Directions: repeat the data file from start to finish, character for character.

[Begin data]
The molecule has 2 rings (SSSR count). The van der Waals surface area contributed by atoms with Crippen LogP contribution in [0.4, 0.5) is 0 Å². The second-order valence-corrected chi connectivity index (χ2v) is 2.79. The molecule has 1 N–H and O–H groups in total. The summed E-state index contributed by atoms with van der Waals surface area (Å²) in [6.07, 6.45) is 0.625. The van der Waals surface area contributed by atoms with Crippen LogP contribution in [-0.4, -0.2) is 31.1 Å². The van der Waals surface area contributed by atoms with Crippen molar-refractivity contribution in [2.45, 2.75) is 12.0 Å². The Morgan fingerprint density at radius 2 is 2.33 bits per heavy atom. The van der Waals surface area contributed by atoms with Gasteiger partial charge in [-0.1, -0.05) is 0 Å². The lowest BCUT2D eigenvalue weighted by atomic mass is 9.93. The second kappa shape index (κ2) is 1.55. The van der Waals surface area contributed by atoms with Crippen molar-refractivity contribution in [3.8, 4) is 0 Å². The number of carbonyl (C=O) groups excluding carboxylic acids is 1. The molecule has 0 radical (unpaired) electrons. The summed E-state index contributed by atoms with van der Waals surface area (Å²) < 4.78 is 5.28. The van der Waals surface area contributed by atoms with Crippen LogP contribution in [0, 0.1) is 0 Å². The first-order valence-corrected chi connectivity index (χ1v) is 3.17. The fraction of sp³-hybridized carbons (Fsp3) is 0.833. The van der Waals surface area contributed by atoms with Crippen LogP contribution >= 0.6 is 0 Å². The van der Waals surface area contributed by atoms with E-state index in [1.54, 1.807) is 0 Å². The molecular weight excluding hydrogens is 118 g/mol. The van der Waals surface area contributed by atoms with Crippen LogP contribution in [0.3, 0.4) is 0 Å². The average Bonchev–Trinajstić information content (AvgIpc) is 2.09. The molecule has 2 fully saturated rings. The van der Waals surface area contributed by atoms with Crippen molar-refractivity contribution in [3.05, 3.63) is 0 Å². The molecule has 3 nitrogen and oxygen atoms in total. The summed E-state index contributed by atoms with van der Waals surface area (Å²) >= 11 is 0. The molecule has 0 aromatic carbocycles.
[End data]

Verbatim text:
The molecule has 2 rings (SSSR count). The van der Waals surface area contributed by atoms with Crippen LogP contribution in [0.4, 0.5) is 0 Å². The second-order valence-corrected chi connectivity index (χ2v) is 2.79. The molecule has 1 N–H and O–H groups in total. The summed E-state index contributed by atoms with van der Waals surface area (Å²) in [6.07, 6.45) is 0.625. The van der Waals surface area contributed by atoms with Crippen LogP contribution in [-0.4, -0.2) is 31.1 Å². The van der Waals surface area contributed by atoms with Crippen molar-refractivity contribution in [2.45, 2.75) is 12.0 Å². The Morgan fingerprint density at radius 2 is 2.33 bits per heavy atom. The van der Waals surface area contributed by atoms with Gasteiger partial charge in [-0.1, -0.05) is 0 Å². The lowest BCUT2D eigenvalue weighted by atomic mass is 9.93. The second kappa shape index (κ2) is 1.55. The van der Waals surface area contributed by atoms with Crippen molar-refractivity contribution in [3.8, 4) is 0 Å². The number of carbonyl (C=O) groups excluding carboxylic acids is 1. The molecule has 0 radical (unpaired) electrons. The summed E-state index contributed by atoms with van der Waals surface area (Å²) < 4.78 is 5.28. The van der Waals surface area contributed by atoms with Crippen LogP contribution in [0, 0.1) is 0 Å². The first-order valence-corrected chi connectivity index (χ1v) is 3.17. The fraction of sp³-hybridized carbons (Fsp3) is 0.833. The van der Waals surface area contributed by atoms with Crippen LogP contribution >= 0.6 is 0 Å². The van der Waals surface area contributed by atoms with E-state index in [1.54, 1.807) is 0 Å². The molecular weight excluding hydrogens is 118 g/mol. The van der Waals surface area contributed by atoms with Crippen LogP contribution in [0.3, 0.4) is 0 Å². The average Bonchev–Trinajstić information content (AvgIpc) is 2.09. The molecule has 2 fully saturated rings. The van der Waals surface area contributed by atoms with Crippen molar-refractivity contribution in [3.05, 3.63) is 0 Å². The molecule has 3 nitrogen and oxygen atoms in total. The summed E-state index contributed by atoms with van der Waals surface area (Å²) >= 11 is 0. The molecule has 0 aromatic carbocycles.